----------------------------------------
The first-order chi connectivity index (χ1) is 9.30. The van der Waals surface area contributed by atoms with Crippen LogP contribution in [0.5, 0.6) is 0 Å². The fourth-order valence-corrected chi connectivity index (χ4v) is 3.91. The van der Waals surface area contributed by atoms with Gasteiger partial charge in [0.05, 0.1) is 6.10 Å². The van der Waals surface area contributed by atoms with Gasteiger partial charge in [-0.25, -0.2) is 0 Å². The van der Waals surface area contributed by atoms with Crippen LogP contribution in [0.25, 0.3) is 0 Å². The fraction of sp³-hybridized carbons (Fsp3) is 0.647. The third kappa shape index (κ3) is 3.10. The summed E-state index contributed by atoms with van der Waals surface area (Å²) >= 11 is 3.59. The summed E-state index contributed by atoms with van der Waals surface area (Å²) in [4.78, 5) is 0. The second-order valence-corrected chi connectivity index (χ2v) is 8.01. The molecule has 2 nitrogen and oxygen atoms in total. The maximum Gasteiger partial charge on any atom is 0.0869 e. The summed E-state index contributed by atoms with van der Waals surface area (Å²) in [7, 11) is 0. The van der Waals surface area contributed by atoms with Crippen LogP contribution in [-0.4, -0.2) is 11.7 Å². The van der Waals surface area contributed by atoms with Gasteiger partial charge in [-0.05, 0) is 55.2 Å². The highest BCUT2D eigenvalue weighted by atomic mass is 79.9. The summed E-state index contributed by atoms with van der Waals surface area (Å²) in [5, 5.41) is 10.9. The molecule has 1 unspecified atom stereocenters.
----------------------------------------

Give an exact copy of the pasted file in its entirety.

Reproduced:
The first-order chi connectivity index (χ1) is 9.30. The van der Waals surface area contributed by atoms with Crippen LogP contribution in [0.5, 0.6) is 0 Å². The fourth-order valence-corrected chi connectivity index (χ4v) is 3.91. The van der Waals surface area contributed by atoms with Gasteiger partial charge in [0.05, 0.1) is 6.10 Å². The van der Waals surface area contributed by atoms with Gasteiger partial charge in [-0.25, -0.2) is 0 Å². The van der Waals surface area contributed by atoms with Crippen LogP contribution in [0.25, 0.3) is 0 Å². The fraction of sp³-hybridized carbons (Fsp3) is 0.647. The third kappa shape index (κ3) is 3.10. The summed E-state index contributed by atoms with van der Waals surface area (Å²) >= 11 is 3.59. The summed E-state index contributed by atoms with van der Waals surface area (Å²) in [4.78, 5) is 0. The second-order valence-corrected chi connectivity index (χ2v) is 8.01. The molecule has 2 nitrogen and oxygen atoms in total. The maximum Gasteiger partial charge on any atom is 0.0869 e. The summed E-state index contributed by atoms with van der Waals surface area (Å²) in [7, 11) is 0. The van der Waals surface area contributed by atoms with Crippen LogP contribution in [-0.4, -0.2) is 11.7 Å². The van der Waals surface area contributed by atoms with Gasteiger partial charge in [-0.05, 0) is 55.2 Å². The highest BCUT2D eigenvalue weighted by atomic mass is 79.9. The summed E-state index contributed by atoms with van der Waals surface area (Å²) in [5, 5.41) is 10.9. The molecule has 1 unspecified atom stereocenters.